The keystone at the top of an arch holds all the stones in place. Without it, the arch collapses. Healthy ecosystems needs keystones—like wolves and whitebark pines—to function. Keystone species are the architects of biodiversity.
In the absence of wolves in Rocky Mountain and Yellowstone National Parks, elk browsed willows in river and creek bottoms excessively. Now that wolves are back in Yellowstone, riparian areas have come alive as long-suppressed cottonwoods and willows are growing, providing vital habitat for songbirds. Beaver have also returned, influencing water quality.
Wolves also play an important role in regulating other predators. With fewer coyotes, antelope fawn survival has increased dramatically.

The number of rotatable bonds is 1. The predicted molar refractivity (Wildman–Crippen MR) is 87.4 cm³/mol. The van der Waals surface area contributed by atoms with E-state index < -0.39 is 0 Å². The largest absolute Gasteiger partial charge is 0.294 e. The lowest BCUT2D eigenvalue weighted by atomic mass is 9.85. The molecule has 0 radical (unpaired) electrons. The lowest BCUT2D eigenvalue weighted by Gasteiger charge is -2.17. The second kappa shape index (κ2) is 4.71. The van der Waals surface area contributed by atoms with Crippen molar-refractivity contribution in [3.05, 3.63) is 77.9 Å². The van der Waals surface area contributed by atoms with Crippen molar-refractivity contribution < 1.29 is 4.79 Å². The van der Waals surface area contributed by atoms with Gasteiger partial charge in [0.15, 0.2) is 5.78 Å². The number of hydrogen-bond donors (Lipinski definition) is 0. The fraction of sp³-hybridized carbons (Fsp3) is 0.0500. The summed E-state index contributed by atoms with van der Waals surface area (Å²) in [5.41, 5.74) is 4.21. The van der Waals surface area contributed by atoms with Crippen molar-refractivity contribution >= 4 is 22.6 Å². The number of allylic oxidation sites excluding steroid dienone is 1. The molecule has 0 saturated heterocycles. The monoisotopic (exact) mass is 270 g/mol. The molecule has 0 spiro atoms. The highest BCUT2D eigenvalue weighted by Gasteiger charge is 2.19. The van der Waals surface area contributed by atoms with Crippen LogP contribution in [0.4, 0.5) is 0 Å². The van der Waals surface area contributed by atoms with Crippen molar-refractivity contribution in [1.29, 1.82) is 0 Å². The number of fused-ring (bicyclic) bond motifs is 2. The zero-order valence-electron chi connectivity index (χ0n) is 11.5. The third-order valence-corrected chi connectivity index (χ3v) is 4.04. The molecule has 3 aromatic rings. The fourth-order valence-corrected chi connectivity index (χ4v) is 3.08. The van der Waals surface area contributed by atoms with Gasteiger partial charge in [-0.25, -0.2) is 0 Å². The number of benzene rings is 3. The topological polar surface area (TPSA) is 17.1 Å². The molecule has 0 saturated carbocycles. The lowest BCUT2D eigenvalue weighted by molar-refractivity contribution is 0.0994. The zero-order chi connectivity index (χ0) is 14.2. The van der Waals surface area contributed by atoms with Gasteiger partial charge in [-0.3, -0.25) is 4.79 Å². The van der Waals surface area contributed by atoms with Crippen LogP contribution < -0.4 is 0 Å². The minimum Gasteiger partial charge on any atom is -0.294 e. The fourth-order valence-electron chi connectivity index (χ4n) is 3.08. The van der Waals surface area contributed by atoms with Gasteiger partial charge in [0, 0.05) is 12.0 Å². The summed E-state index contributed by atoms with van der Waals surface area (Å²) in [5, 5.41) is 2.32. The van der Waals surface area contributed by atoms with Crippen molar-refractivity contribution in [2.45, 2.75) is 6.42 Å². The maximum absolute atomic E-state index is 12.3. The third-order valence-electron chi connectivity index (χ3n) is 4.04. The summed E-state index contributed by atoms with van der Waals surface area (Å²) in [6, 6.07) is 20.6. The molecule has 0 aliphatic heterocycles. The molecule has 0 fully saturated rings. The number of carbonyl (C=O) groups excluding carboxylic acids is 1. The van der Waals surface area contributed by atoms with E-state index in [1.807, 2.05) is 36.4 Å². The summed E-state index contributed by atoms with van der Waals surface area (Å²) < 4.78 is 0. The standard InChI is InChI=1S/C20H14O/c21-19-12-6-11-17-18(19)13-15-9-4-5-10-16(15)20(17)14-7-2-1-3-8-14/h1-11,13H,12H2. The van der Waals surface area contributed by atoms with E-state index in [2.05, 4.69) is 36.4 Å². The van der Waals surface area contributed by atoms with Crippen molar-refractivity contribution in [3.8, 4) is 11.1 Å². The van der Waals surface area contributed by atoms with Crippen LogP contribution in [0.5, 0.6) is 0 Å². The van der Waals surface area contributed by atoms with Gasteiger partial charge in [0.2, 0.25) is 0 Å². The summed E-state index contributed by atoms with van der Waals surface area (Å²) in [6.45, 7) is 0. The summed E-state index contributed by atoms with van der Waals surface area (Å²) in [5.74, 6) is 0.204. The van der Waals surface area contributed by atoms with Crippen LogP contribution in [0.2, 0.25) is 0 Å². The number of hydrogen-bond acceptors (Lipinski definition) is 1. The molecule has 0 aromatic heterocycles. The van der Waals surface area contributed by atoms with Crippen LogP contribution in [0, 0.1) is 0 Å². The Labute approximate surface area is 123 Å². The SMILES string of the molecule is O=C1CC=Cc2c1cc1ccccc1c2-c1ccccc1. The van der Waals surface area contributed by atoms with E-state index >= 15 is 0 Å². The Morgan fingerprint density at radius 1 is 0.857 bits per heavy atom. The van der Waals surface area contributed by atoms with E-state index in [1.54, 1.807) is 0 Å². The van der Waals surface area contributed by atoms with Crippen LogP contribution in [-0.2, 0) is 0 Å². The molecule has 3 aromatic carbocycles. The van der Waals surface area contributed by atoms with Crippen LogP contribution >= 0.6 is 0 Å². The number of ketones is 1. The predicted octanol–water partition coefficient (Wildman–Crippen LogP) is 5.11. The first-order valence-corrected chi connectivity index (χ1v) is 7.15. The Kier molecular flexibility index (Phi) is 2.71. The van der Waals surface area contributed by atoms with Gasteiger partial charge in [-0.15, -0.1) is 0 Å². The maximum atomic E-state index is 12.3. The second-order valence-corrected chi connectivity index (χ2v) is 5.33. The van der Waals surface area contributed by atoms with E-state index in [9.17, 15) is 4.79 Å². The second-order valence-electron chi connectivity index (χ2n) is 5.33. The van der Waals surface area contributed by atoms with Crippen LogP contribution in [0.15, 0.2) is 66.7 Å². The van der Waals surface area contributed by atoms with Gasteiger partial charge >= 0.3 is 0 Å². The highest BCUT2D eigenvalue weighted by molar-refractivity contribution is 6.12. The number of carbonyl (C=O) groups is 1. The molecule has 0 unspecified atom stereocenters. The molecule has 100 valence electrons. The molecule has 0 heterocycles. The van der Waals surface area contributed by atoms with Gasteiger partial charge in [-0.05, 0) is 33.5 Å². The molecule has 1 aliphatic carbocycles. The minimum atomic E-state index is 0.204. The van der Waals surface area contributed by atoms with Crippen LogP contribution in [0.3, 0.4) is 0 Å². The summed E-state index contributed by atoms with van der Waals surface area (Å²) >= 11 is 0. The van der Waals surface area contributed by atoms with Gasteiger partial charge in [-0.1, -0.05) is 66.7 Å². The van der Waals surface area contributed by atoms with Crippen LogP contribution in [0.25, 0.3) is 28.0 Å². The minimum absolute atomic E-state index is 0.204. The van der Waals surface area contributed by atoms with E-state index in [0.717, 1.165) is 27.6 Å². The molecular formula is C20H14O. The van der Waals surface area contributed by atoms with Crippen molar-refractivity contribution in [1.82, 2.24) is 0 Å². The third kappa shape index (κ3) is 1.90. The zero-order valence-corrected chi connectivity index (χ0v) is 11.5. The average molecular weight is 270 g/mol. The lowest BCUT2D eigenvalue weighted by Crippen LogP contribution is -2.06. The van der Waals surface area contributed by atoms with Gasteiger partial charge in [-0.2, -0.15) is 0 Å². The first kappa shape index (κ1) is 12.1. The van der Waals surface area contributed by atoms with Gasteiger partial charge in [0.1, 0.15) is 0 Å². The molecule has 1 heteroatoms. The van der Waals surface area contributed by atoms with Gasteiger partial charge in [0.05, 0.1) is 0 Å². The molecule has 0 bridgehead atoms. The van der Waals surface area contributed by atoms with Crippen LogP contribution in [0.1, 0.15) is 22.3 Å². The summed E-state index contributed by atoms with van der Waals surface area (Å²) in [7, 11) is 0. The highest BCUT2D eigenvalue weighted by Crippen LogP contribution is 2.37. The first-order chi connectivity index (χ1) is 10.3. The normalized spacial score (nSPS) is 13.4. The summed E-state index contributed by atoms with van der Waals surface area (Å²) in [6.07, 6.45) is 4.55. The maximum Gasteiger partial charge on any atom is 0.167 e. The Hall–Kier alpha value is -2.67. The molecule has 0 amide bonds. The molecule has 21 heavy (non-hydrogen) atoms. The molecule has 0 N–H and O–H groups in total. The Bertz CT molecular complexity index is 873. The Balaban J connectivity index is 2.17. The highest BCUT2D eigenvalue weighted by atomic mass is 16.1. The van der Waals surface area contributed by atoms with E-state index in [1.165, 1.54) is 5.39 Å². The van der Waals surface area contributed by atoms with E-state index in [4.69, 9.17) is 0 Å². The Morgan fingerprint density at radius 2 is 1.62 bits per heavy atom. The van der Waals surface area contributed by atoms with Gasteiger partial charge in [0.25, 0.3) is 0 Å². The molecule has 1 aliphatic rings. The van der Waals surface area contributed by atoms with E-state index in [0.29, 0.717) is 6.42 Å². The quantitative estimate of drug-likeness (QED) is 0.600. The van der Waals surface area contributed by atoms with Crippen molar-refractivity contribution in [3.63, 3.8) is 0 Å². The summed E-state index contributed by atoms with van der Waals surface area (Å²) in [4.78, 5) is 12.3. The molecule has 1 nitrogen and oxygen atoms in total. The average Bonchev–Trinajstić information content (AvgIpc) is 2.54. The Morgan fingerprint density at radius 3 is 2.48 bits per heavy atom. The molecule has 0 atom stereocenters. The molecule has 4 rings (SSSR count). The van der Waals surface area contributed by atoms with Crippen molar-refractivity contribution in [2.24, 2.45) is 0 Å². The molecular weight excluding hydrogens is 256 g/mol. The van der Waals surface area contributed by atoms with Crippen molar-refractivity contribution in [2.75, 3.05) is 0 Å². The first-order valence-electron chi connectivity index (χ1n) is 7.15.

Grizzly bears play a highly complex role in ecosystems. In addition to predation on elk and moose calves, grizzlies disperse seeds over large areas, and contribute to nutrient cycling. Dubbed “ecosystem engineers” by some, the foraging activities of grizzly bears may build or change the ecosystem. For example, coastal brown bears transfer salmon-derived nitrogen into riparian ecosystems when they kill, move, eat, and leave some fish in the forest.